What you need to know about the SARS requirements for declaring valuable goods
There has been a lot of confusion about customs requirements for travellers when it comes to personal valuables.
In terms of Customs legislation, the South African Revenue Service (SARS) said in a press release that South African residents travelling abroad are not required to declare their personal effects when leaving the country, nor upon return.
'Personal effects' is defined in legislation as including items such as personal laptops, iPads, cell phones, golf clubs, cameras and/or other high-value items forming part of the traveller’s possessions when leaving the country.
Based on these provisions, SARS says no traveller can be penalised for not declaring or registering their personal effects upon leaving the country.
SARS does, however, state that upon return to South Africa, the traveller may be challenged by a Customs officer to provide proof of local purchase or ownership. "It is within the mandate of the Customs officer to establish whether the goods fit the description of “New or Used goods acquired whilst abroad," says SARS.
Travellers need to be able to provide proof of ownership, in the form of "an invoice, an insurance record, in the case of a laptop even the content on the laptop", says SARS. It would be at the discretion of the Customs officials to determine if the proof is sufficient or questionable, says SARS.
Penalties could be imposed for non- or false declaration in the event that the traveller has no proof. Travellers can also choose to pay a security amount to cover duty and VAT, in the event that he or she wants to retain the item, says SARS. This amount is refunded to the traveller once the proof of local purchase or ownership is presented to Customs.
Travellers who want to avoid the inconvenience of having to explain ownership upon returning from travel abroad can choose to complete a TC-01 (Traveller Card) before their departure.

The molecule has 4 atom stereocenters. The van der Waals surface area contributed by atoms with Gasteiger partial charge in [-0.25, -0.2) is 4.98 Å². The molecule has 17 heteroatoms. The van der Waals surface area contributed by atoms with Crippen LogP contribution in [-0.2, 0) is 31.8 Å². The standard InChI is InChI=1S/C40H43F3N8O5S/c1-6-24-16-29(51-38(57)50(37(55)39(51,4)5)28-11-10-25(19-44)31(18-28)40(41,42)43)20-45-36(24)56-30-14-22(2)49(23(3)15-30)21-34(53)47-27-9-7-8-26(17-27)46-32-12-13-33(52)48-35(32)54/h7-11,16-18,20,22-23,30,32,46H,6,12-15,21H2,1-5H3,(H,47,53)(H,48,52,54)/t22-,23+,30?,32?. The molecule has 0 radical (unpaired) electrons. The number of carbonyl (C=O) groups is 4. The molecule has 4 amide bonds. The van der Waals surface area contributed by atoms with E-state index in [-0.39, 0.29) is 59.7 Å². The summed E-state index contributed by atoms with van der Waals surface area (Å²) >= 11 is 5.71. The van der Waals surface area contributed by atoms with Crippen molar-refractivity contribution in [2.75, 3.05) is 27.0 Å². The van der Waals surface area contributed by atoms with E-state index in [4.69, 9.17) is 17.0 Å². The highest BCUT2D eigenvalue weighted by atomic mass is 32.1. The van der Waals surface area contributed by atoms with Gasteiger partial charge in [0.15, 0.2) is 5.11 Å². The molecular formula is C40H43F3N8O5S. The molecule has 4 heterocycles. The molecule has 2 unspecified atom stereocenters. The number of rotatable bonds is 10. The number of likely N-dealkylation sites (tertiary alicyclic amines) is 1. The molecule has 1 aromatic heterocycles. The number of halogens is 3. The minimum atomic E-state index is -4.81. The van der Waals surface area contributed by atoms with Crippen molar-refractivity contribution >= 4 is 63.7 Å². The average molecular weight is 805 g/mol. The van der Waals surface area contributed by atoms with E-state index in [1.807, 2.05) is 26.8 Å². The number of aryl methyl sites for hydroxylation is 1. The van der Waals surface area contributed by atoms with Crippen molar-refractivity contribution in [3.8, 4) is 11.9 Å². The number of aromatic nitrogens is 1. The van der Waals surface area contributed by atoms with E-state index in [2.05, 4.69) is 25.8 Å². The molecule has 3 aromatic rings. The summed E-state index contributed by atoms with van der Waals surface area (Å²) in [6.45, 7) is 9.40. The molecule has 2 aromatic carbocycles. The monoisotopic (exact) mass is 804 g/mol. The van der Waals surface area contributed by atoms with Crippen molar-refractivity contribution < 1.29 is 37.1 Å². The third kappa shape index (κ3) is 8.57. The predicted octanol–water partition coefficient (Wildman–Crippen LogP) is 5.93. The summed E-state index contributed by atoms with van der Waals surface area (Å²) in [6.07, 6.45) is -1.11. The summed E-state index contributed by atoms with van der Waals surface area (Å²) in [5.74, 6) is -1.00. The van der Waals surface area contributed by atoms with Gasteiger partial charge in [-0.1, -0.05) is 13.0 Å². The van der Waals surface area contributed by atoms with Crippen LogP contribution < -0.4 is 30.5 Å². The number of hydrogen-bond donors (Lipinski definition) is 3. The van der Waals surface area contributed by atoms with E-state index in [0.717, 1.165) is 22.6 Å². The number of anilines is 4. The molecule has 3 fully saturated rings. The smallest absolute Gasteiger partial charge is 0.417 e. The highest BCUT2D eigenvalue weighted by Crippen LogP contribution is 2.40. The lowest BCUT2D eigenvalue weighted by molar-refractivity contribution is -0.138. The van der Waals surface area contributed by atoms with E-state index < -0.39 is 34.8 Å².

Traveller24 outlined the process for the TC-01 or the Registration for Re-importation:
- Go to Customs before you check-in. It will be located in the departures hall.
- To declare goods: complete a TC-01 (Traveller Card) notifying your intent to register goods for re-importation. Provide device type and serial number.
- Present this to the Customs Officer who will then capture this online on a Traveller declaration system (TRD1).
- You will need to authenticate the declaration by signing on a digital signature pad.
- You will be provided with a printed copy to retain as proof of registration.
Following this process saves the traveller the burden of having to be questioned on their personal effects when they return.
SARS confirmed recent incidents have seen Customs reinforce its internal processes by providing these practice guidelines to front-line staff. What however remains of concern to ASATA is the fact that Customs officials are currently empowered to use their discretion to demand proof of local purchase of such items from travellers upon return, with a duty implication and/or a penalty, if the items were not declared on departure. We will continue to monitor and pursue the matter with SARS. Travellers who travel frequently would see their Registration for Re-importation process remain valid for six months.